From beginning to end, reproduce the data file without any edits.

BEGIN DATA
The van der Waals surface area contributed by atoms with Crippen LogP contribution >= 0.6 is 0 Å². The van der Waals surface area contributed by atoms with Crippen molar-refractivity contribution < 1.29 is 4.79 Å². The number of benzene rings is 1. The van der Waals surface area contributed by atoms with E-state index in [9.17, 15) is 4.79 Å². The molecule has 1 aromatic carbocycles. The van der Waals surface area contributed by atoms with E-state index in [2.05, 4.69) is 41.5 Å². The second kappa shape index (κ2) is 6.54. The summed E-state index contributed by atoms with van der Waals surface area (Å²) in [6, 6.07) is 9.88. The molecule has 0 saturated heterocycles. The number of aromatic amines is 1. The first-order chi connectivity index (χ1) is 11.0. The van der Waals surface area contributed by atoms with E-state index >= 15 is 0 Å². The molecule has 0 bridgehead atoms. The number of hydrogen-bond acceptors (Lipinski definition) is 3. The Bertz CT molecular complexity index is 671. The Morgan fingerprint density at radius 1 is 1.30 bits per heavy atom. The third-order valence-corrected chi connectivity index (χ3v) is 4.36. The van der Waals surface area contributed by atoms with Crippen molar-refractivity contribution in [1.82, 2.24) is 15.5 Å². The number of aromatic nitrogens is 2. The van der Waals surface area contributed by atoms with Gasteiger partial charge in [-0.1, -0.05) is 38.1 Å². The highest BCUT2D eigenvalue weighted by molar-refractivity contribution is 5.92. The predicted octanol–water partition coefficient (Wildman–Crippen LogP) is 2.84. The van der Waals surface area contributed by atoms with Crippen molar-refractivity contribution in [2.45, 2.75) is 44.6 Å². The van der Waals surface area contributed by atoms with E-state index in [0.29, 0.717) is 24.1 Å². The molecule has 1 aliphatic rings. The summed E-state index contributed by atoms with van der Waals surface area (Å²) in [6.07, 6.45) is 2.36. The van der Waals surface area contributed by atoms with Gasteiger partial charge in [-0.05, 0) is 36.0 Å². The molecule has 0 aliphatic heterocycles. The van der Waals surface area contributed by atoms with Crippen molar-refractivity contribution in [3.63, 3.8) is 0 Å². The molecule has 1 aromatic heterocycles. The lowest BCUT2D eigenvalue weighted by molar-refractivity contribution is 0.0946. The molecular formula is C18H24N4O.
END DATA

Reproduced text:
The van der Waals surface area contributed by atoms with Crippen LogP contribution >= 0.6 is 0 Å². The van der Waals surface area contributed by atoms with Crippen molar-refractivity contribution < 1.29 is 4.79 Å². The number of benzene rings is 1. The van der Waals surface area contributed by atoms with E-state index in [9.17, 15) is 4.79 Å². The molecule has 1 aromatic carbocycles. The van der Waals surface area contributed by atoms with E-state index in [2.05, 4.69) is 41.5 Å². The second kappa shape index (κ2) is 6.54. The summed E-state index contributed by atoms with van der Waals surface area (Å²) in [6, 6.07) is 9.88. The molecule has 0 saturated heterocycles. The number of aromatic amines is 1. The first-order chi connectivity index (χ1) is 11.0. The van der Waals surface area contributed by atoms with E-state index >= 15 is 0 Å². The molecule has 0 bridgehead atoms. The number of hydrogen-bond acceptors (Lipinski definition) is 3. The Bertz CT molecular complexity index is 671. The Morgan fingerprint density at radius 1 is 1.30 bits per heavy atom. The third-order valence-corrected chi connectivity index (χ3v) is 4.36. The van der Waals surface area contributed by atoms with Crippen molar-refractivity contribution in [1.82, 2.24) is 15.5 Å². The number of aromatic nitrogens is 2. The van der Waals surface area contributed by atoms with Gasteiger partial charge in [-0.1, -0.05) is 38.1 Å². The highest BCUT2D eigenvalue weighted by molar-refractivity contribution is 5.92. The predicted octanol–water partition coefficient (Wildman–Crippen LogP) is 2.84. The van der Waals surface area contributed by atoms with Crippen molar-refractivity contribution in [2.45, 2.75) is 44.6 Å². The van der Waals surface area contributed by atoms with E-state index in [0.29, 0.717) is 24.1 Å². The molecule has 1 aliphatic rings. The summed E-state index contributed by atoms with van der Waals surface area (Å²) in [6.07, 6.45) is 2.36. The van der Waals surface area contributed by atoms with Gasteiger partial charge in [-0.05, 0) is 36.0 Å². The molecule has 0 aliphatic heterocycles. The van der Waals surface area contributed by atoms with Crippen molar-refractivity contribution in [3.63, 3.8) is 0 Å². The molecule has 1 aromatic heterocycles. The lowest BCUT2D eigenvalue weighted by molar-refractivity contribution is 0.0946. The molecular formula is C18H24N4O.